AV: I have a confession to make. I read copious amounts on the subject as I first became involved with American haiku: books on Japanese culture and history, all the R. H. Blyth books, Harold G. Henderson’s An Introduction to Haiku, Haiku in English, G. B. Sansom, Asataro Miyamori, a biography of Yukio Mishima and a novel or two of his, The Art of Tea by Okakura, Thousand Cranes by Yasunari Kawabata, Alan Watts, Kenneth Yasuda, Makoto Ueda, Donald Keene on Japanese literature, Earl Miner, Ruth Benedict’s The Chrysanthemum and the Sword, even a book by Edwin O. Reischauer, our former ambassador to Japan. And more. I also regularly devoured all the articles and the current poems appearing in the English-language haiku magazines of the late 1960s and early 1970s as I tried to get a handle on what this ‘art’ was about in order to write it.

As a basis for writing my poems, I sought what I felt were the best poems by the Japanese through the centuries. I was never, however, attracted by the many sentimental poems that dotted their anthologies. The names of the poets were of no particular importance to me at the outset. I certainly paid no heed to what I noticed being reiterated about syllable count in English. A look at most of the poetry that notion produced was enough of a cautionary note. I was only seeking what I considered to be exemplary poems that moved me–and there were so many in this brand-new-to-me poetic genre!

Not all the poems I read by what were called “the masters” appealed to me. I was truly a stranger in a strange land. (Though I did, admittedly, from my high school days at Music & Art in New York City, have a familiarity with and love of the Japanese woodblock prints which were such an influence on Impressionist and Post-Impressionist artists. Even back then, my own spare drawings were described by my art teachers as “very Oriental.” But that was no more than an innate affinity.)

At the beginning, Henderson’s An Introduction to Haiku [Garden City, New York. Doubleday and Company, Inc., 1958] showed me a path I would follow. I promptly ignored most of his finished, titled and rhyming poems in the body of his text, favoring instead his rough translations at the bottom of each page. They were what he worked from. And there was what I called poetry: terse, direct, powerful. Nothing extraneous. Stripped down. Yet still infinitely capable of moving me emotionally. This is what I would strive to do.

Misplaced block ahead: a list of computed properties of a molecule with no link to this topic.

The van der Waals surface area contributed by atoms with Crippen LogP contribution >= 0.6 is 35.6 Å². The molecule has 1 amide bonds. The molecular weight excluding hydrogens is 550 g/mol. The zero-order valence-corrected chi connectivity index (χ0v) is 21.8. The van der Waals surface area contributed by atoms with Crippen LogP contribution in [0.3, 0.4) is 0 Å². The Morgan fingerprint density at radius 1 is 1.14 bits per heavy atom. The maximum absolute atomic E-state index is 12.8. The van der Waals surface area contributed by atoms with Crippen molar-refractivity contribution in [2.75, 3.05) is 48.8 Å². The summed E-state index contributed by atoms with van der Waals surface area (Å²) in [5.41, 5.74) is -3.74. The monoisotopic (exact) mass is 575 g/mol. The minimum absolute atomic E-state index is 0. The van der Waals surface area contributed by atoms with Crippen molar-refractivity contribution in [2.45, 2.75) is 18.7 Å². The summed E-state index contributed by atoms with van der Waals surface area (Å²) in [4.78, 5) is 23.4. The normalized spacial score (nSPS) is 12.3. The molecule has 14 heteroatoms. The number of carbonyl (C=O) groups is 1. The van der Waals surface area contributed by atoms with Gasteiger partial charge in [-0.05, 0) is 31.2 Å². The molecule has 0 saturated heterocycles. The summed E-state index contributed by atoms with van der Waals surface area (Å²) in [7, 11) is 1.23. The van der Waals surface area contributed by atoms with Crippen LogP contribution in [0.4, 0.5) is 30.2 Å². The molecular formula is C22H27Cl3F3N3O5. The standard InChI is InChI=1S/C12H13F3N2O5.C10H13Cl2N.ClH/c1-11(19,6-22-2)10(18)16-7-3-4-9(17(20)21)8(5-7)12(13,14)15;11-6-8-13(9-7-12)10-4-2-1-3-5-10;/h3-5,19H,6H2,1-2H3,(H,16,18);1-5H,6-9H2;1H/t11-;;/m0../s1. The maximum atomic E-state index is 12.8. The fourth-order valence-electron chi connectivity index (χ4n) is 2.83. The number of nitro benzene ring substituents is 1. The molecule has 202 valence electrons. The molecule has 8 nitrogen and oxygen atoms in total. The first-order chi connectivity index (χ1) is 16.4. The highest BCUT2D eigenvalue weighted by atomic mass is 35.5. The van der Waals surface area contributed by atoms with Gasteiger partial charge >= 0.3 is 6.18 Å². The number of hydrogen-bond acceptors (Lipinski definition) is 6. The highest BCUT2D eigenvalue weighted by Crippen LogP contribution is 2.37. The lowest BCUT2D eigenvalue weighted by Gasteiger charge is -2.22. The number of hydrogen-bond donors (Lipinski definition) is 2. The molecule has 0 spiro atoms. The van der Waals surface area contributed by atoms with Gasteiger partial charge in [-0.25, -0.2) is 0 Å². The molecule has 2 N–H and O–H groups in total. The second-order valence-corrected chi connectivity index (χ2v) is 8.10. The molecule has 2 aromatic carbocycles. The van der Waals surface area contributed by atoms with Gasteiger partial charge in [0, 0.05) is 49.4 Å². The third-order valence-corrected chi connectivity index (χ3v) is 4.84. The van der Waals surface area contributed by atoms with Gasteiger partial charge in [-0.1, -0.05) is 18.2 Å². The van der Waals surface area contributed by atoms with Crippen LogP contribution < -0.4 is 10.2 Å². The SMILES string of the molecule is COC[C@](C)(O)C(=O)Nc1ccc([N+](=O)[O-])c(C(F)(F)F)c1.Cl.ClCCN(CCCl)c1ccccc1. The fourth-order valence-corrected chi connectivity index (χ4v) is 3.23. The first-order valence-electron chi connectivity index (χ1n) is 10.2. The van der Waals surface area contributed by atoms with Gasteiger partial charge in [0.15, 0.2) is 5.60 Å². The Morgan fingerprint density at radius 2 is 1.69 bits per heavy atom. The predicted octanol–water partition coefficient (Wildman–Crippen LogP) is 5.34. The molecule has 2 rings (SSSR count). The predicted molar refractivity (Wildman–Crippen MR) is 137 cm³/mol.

My own first book, A 2nd Flake, came out in March of 1974 [self-published, Montclair]. Of it, Henderson said : “This is what I hoped for–not only haiku but also offshoots of haiku, poems inspired by haiku, the makings of a new, vital, American development.” [Personal correspondence: HGH to Anita Virgil, spring 1974.] Poems from it are still being anthologized as recently as this year. In A 2nd Flake I never felt the least constrained to follow any set patterns regarding format. So who can say in what regard my work was or is now a “different entity” from the Japanese haiku and senryu, from their haibun and tanka? And does that really matter? It all is inspired by and derives directly from nowhere but the fine examples set by the work of the Japanese poets. And as I move on into newer regions, I suppose I’d have to say it is a development from this initial inspiration.

My early “concrete” poems in A 2nd Flake, written initially as haiku, I then kicked up a notch by the use of graphics in order to achieve greater dimension via a visual treatment of them. I did this (and continue to do this on rare occasions when a poem lends itself to such treatment) out of a reaction to a Buson poem in which he employed a rebus to depict Mount Fuji! That delighted my artist’s self. (For the curious among you, see it in R. H. Blyth, Haiku, Eastern Culture, Vol. 1, p. 98.) So I ran with it: among other things, I did a chicken foot, an implied open doorway--a 1-inch vertical bleed strip printed down the page-- through which the reader could peer top to bottom at “rainsrainingand” and turning [typographically] into “rainssnownow” followed by a series of asterisk snowflakes. And I did a sequence of poems on spring called “Lamb Stew” in which, as I was adding peas to the pot, I literally scattered the word “peas” in many typefaces across two pages–just as would happen when popping open a pod with your thumbnail! English-language haiku or simply an example of cross-cultural adaptation of the Japanese art? I would say the latter.

Now to the “talk about what is and what isn’t English haiku in online and offline journals.” As I said, I read a whole lot through the years as background material. And as the haiku magazines my work was in kept piling up, so did the talk about what is and what isn’t English haiku. Ad nauseum. I read esoteric-sounding “Speculations” up the wazoo, I read perorations, I attended Haiku Society of America meetings where I had to listen to orations that made me squirm–until I decided this was an activity I had no wish stay close to. These “authorities” were more like a bunch of tigers chasing their tails, round and round. Yet there are still practitioners who have parlayed this preoccupation into a veritable career! More importantly, I have noticed that they are rarely capable of writing anything I admire as fine poetry!

Emily Dickinson had a poem touching on some of this: